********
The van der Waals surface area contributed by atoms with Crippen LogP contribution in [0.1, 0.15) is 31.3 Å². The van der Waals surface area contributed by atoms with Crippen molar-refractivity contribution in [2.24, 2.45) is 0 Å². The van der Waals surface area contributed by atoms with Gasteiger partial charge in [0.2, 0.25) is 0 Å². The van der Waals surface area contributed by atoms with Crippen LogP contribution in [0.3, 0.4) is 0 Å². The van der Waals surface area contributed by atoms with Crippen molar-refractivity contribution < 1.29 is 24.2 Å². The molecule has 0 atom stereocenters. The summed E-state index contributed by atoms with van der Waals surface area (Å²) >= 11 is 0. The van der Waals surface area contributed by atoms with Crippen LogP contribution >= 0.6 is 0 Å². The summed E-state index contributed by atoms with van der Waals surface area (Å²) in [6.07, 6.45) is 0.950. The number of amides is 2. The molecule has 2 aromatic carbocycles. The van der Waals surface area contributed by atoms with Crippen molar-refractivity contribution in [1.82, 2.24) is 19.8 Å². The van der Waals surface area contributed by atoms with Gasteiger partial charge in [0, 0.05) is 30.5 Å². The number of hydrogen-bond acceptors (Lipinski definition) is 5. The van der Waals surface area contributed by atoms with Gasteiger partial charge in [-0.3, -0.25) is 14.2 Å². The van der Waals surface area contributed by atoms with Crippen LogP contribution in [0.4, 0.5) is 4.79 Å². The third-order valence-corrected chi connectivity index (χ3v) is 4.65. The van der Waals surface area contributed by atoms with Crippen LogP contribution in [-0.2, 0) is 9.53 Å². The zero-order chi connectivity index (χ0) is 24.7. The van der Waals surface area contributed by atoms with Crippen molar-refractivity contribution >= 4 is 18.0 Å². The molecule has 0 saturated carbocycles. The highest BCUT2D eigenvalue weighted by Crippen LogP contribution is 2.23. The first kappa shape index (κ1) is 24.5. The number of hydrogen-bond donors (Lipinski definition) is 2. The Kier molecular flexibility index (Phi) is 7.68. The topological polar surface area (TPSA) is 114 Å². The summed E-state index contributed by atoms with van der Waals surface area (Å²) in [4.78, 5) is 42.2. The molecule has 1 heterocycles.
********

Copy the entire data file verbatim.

The van der Waals surface area contributed by atoms with Crippen LogP contribution in [0.1, 0.15) is 31.3 Å². The van der Waals surface area contributed by atoms with Crippen molar-refractivity contribution in [2.24, 2.45) is 0 Å². The van der Waals surface area contributed by atoms with Gasteiger partial charge in [0.2, 0.25) is 0 Å². The van der Waals surface area contributed by atoms with Crippen LogP contribution in [0.3, 0.4) is 0 Å². The van der Waals surface area contributed by atoms with Crippen molar-refractivity contribution < 1.29 is 24.2 Å². The molecule has 0 atom stereocenters. The summed E-state index contributed by atoms with van der Waals surface area (Å²) >= 11 is 0. The van der Waals surface area contributed by atoms with Crippen LogP contribution >= 0.6 is 0 Å². The summed E-state index contributed by atoms with van der Waals surface area (Å²) in [6.07, 6.45) is 0.950. The number of amides is 2. The molecule has 2 aromatic carbocycles. The van der Waals surface area contributed by atoms with Crippen molar-refractivity contribution in [1.82, 2.24) is 19.8 Å². The van der Waals surface area contributed by atoms with Gasteiger partial charge in [0, 0.05) is 30.5 Å². The number of hydrogen-bond acceptors (Lipinski definition) is 5. The van der Waals surface area contributed by atoms with Gasteiger partial charge in [-0.3, -0.25) is 14.2 Å². The van der Waals surface area contributed by atoms with Crippen LogP contribution in [0.4, 0.5) is 4.79 Å². The third-order valence-corrected chi connectivity index (χ3v) is 4.65. The van der Waals surface area contributed by atoms with Crippen LogP contribution in [-0.2, 0) is 9.53 Å². The zero-order chi connectivity index (χ0) is 24.7. The van der Waals surface area contributed by atoms with Crippen molar-refractivity contribution >= 4 is 18.0 Å². The molecule has 0 saturated carbocycles. The highest BCUT2D eigenvalue weighted by Crippen LogP contribution is 2.23. The first kappa shape index (κ1) is 24.5. The number of hydrogen-bond donors (Lipinski definition) is 2. The Kier molecular flexibility index (Phi) is 7.68. The topological polar surface area (TPSA) is 114 Å². The summed E-state index contributed by atoms with van der Waals surface area (Å²) in [4.78, 5) is 42.2. The molecule has 1 heterocycles.